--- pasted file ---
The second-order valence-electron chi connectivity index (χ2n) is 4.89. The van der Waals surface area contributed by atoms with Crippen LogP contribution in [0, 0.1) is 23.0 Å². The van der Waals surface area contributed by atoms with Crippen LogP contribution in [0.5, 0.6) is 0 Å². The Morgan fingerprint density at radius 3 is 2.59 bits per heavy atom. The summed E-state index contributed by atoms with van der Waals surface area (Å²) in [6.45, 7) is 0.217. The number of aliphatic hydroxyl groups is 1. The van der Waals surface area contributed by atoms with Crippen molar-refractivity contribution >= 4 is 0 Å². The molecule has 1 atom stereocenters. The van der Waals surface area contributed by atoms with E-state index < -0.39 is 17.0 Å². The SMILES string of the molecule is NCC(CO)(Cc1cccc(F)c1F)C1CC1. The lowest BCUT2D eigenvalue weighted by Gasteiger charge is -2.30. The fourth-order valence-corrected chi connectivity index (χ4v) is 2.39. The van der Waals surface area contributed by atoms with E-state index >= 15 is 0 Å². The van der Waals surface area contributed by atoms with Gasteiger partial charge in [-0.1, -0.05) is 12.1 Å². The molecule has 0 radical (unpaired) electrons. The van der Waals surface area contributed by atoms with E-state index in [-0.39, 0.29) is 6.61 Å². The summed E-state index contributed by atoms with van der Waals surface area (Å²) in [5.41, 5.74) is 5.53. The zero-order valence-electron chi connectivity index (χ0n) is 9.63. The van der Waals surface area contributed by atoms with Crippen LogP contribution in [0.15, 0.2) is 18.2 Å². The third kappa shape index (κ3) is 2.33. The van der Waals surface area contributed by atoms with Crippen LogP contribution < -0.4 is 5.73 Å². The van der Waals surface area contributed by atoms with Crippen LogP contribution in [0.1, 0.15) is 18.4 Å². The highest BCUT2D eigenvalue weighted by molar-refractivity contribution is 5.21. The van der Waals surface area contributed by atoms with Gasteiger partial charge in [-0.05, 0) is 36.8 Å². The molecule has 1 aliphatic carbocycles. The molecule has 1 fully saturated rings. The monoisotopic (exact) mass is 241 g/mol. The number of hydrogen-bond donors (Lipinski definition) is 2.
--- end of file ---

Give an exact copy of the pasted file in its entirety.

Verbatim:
The second-order valence-electron chi connectivity index (χ2n) is 4.89. The van der Waals surface area contributed by atoms with Crippen LogP contribution in [0, 0.1) is 23.0 Å². The van der Waals surface area contributed by atoms with Crippen LogP contribution in [0.5, 0.6) is 0 Å². The Morgan fingerprint density at radius 3 is 2.59 bits per heavy atom. The summed E-state index contributed by atoms with van der Waals surface area (Å²) in [6.45, 7) is 0.217. The number of aliphatic hydroxyl groups is 1. The van der Waals surface area contributed by atoms with Crippen molar-refractivity contribution >= 4 is 0 Å². The molecule has 1 atom stereocenters. The van der Waals surface area contributed by atoms with E-state index < -0.39 is 17.0 Å². The SMILES string of the molecule is NCC(CO)(Cc1cccc(F)c1F)C1CC1. The lowest BCUT2D eigenvalue weighted by Gasteiger charge is -2.30. The fourth-order valence-corrected chi connectivity index (χ4v) is 2.39. The van der Waals surface area contributed by atoms with E-state index >= 15 is 0 Å². The van der Waals surface area contributed by atoms with Gasteiger partial charge in [-0.1, -0.05) is 12.1 Å². The molecule has 0 radical (unpaired) electrons. The van der Waals surface area contributed by atoms with E-state index in [-0.39, 0.29) is 6.61 Å². The summed E-state index contributed by atoms with van der Waals surface area (Å²) in [5.41, 5.74) is 5.53. The zero-order valence-electron chi connectivity index (χ0n) is 9.63. The van der Waals surface area contributed by atoms with Crippen LogP contribution in [0.15, 0.2) is 18.2 Å². The third kappa shape index (κ3) is 2.33. The van der Waals surface area contributed by atoms with Crippen LogP contribution < -0.4 is 5.73 Å². The van der Waals surface area contributed by atoms with Crippen LogP contribution in [0.1, 0.15) is 18.4 Å². The highest BCUT2D eigenvalue weighted by molar-refractivity contribution is 5.21. The van der Waals surface area contributed by atoms with Gasteiger partial charge in [-0.05, 0) is 36.8 Å². The molecule has 1 aliphatic carbocycles. The molecule has 1 fully saturated rings. The monoisotopic (exact) mass is 241 g/mol. The number of hydrogen-bond donors (Lipinski definition) is 2.